Transcribed from "An Illustrated History of The Big Bend Country, embracing Lincoln, Douglas, Adams and Franklin counties, State of Washington",  published by Western Historical Publishing Co., 1904.

     WILLARD STIMSON is one of the venerable and respected residents of Lincoln county, and is also entitled to the distinction of being one of the pioneers of Washington and the Big Bend country.  He was born in Huron county, Ohio, August 20, 1825, being the son of Gilbert and Sarah (Picksley) Stimson.  The father was born and raised in New York, and later moved to Ohio, where he was sheriff of Huron county for a number of years.  He was a veteran of the war of 1812, being fife major, and was at the blowing up of Little York, and was a prominent and influential farmer.  His father, John Stimson, the grandfather of our subject, was a patriot in the Revolution and acquitted himself with distinction.  The mother of our subject was born in New York and reared in Ohio.  Her father, Paul Picksley, was a colonel in the Revolution and a member of the Boston Tea Party.  He was wounded and was a pensioner for many years.  He was a farmer.  Descended from such ancestors as have been mentioned, we would expect that the subject of this article would be a patriotic and stanch American.
     When a child he came with his parents to Burlington, Iowa, and there received a limited education in the subscription schools of that day.  When grown to manhood he engaged in rafting on the Mississippi river, and in 1850 crossed the plains with ox teams to California.  There he engaged in freighting, handling from six to eight mule teams, until 1857, when he returned to Iowa and took up farming.  In 1872 Mr. Stimson came to Whitman county, Washington, and took a homestead fifteen miles southwest from Colfax.  That was the scene of his labors until 1889, when he came to Lincoln county, Washington, locating about three miles south from Creston, where he and his son, George L., own three hundred and twenty acres.  Part of the ranch is good land, and some scab land.  They pasture over large amounts of government scab lands.  They have usually about fifty head of cattle, and one hundred and thirty head of horses, including a fine Percheron stallion which cost $1,500.  They raise fine draft horses many of which have been sold to farmers around.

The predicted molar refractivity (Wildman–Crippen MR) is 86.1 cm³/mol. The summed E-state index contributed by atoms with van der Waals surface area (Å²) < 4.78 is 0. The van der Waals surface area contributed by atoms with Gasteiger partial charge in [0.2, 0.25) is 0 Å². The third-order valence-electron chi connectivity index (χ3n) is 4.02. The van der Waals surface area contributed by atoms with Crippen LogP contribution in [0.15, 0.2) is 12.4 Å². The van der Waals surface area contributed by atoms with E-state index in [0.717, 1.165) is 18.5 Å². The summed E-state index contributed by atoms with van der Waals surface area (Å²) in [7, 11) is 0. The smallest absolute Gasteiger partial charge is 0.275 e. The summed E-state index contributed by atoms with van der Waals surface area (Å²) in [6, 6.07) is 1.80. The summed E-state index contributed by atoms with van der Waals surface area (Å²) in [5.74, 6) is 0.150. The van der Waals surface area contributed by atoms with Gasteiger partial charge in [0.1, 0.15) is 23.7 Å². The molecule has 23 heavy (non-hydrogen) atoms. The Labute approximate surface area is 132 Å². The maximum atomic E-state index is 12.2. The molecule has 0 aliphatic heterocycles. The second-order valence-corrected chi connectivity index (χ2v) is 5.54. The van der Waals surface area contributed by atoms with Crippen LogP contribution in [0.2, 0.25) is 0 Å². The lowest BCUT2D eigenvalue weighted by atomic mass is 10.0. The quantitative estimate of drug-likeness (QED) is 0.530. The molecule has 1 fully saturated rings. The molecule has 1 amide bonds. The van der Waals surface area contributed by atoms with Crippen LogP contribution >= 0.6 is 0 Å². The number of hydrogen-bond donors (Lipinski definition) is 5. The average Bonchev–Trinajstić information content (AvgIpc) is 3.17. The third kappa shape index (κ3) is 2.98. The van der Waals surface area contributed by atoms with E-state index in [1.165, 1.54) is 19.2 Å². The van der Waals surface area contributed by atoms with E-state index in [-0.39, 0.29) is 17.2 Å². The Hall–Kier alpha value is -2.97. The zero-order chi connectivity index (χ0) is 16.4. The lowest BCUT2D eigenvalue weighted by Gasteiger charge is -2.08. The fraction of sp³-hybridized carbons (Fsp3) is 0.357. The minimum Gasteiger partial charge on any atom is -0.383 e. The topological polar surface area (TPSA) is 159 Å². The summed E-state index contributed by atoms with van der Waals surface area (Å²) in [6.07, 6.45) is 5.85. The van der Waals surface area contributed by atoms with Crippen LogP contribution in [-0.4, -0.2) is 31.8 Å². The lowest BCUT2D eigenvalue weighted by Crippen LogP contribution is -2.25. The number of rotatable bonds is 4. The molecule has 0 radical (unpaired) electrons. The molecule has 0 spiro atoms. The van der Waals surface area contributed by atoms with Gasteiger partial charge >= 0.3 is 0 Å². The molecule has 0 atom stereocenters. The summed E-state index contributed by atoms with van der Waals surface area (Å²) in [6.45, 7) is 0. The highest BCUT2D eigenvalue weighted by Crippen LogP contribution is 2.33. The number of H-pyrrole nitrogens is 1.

In July, 1858, Mr. Stimson married Miss Nancy C., daughter of Elijah and Ruth (Ping) Barnes, natives of Kentucky.  Elijah Barnes was in the war of 1812 and fought with General Jackson at the battle of New Orleans.  Mrs. Stimson was born in Indiana, in 1839.  Two children have been the fruit of this union, George L. and James H., both living on the home place.  George L. was born in Des Moines county, Iowa.  He is a member of the Woodmen of the World.  James H. was born at the same place.  The wife died at Carroll county, Missouri, before the family came west.